Sam Winegarden Interview, GM's Engine Guru on the 2009 Corvette ZR1 LS9 Engine: Page 4 of 4

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© 2008 by Hib Halverson
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CAC: Is direct injection a Corvette possibility?

SW: If you look at our advanced propulsion roll-out, SIDI is, clearly, where we're headed.

CAC: What's the "I" in "SIDI"?

SW: Spark ignited direct injection. I don't get very many opportunities like this in my career. I get fuel economy, I get performance and I get lower emissions with it. Not very often do I get three benefits out of one technology. You watch our advanced propulsion strategies. SIDI is one of the bases we'll use on gas engines as we do this big-engine-small/small-engines-look-big strategy.

CAC: The injector is in the head and injects gasoline directly into the chamber, kind of like a diesel...

SW: Yes.

CAC...and it's very high pressure compared to....

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Image:  Author

Through the miracle of Adobe Photoshop, we can show you what the combustion chamber might look like in an Gen 4 V8 DI head.

SW: It's very high, compared to port fuel injection, but low compared where diesels operate.

CAC: A major change in architecture of the cylinder head...

SW: Oh, yeah.

CAC: ...and fuel system, fuel pump and all that?

SW: Yes.

CAC: What about direct injection which performance, fuel economy and emissions.

SW: The cooling effect of having the fuel go directly into the chamber, not vaporizing it in the inlet port lets us raise the compression ratio. That's power and fuel economy right off the top.

CAC: How is direct injection is a cooling enhancement?

SW: It gives you some volumetric efficiency improvement because you're not vaporizing the fuel in the port. The pressures and temperatures actually go up when you raise the compression ratio. Normally that would get you in trouble, but because of the cooling effect of the fuel vaporizing in the chamber, you're able to move the compression ratio up without having knock.

CAC: And, emissions?

Like the diesel guys, we can do "split injection" after cold starts.

CAC: Where you shoot one squirt...

SW:...then another one. That really helps us with cat light off.

CAC: How does that affect cat light off?

SW: That last, late timing of the injection lets you put fuel in the exhaust where it will burn and heat up the converter.

CAC: So, the exhaust valve is open when you get your last shot?

SW: Yes. Also, because of that high pressure you have the ability to tailor your combustion a little more precisely than we can on a typical port system. So it turns out we have some great potential there.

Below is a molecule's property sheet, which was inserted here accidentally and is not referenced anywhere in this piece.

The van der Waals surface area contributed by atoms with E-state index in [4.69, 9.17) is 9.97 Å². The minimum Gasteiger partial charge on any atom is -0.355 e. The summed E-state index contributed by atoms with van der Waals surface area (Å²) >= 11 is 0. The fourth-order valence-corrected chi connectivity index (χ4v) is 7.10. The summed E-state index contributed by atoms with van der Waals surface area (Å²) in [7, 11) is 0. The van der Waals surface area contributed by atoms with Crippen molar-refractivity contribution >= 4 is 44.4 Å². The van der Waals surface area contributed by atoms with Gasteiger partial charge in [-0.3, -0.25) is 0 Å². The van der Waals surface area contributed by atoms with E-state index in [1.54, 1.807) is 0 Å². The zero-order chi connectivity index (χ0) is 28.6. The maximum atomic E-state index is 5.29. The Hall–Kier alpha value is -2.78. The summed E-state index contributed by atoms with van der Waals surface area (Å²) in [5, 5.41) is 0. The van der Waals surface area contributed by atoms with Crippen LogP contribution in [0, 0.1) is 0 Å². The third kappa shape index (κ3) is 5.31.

CAC: What about the fuel economy?

SW: Compression ratio and, then, improvement in volumetric efficiency because of the cooling effect. You get a little bit of both. Play those two together, synergistically and the guys usually find a little extra...almost like two-plus-two doesn't equal four. In this case, it equals four and a half. You get a little synergistic benefit of being able to tweak the cal. just a little bit. A little more spark.

CAC: What's a typical compression ratio increase over the same motor with port injection. Half a point?

SW: Yeah...maybe a little more. It depends a little bit on how you shape the piston, the bowl and the chamber, so it varies.

CAC: You have to be proud of what your guys have done not only with LS9 but other engines...the LS7, LS3, LS2 and so forth.

SW: I go home smiling most nights. When you look at this job, globally, I smile even bigger. The four-cylinder team in Europe--almost as big as the Small-Block in terms of volume--do just as well as the Small-Block guys. Look at that LNF turbo, the L850 guys (Ecotec engine team) did? That little monster is a four-cylinder, turbo, direct injected (used in Chevy Cobalt SS and HHR SS along with the Saturn Sky Redline and the Pontiac Solstice GXP) and makes 130 horse per liter. Look at the direct injection on the high-feature V6...won Wards 10 Best Engines this year.

I'll stack my guys up against anybody and I'll win. I feel pretty good.

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This is the direct injection hardware for the LNF. V8 hardware would look similar but with a fuel rail typical of V8s rather than an I-4.
Image:  GM Powertrain
Click image for larger view

The twin-cam, 2.0-liter Ecotec, LNF, used in the Cobalt SS and the HHR SS. At 260-hp, this engine makes an astonishing 130-horsepower-per-liter. Part of that comes from direct injection. Will the 2013 Corvette have a 4.8-liter, 500-hp supercharged DI "LS10" base engine? Wadaya think?
Image:  GM Powertrain

CAC: Let's go back in time a little bit. The first time you drove Blue Devil and stepped on it...almost 640 horsepower...How'd it feel?

SW: What do you want to know? The size of the grin on my face?

CAC: Who was riding with you?

SW: The first time I drove it was with Tom Stephens (GM's V.P., Global Powertrain).

CAC: Out at Milford?

SW: Yeah. Tom had a grin on his face about as wide as that building over there.

CAC: Did you turn the traction control off and smoke the tires?

SW: Uh...I will say this: you want to pay attention when you launch this one because most of the 600 pound-feet is right there, right now.

One of the things I tell the guys, "If you have a bad day at work? Just call up the guys at Milford and ask 'em to let you go for a ride in a ZR1."

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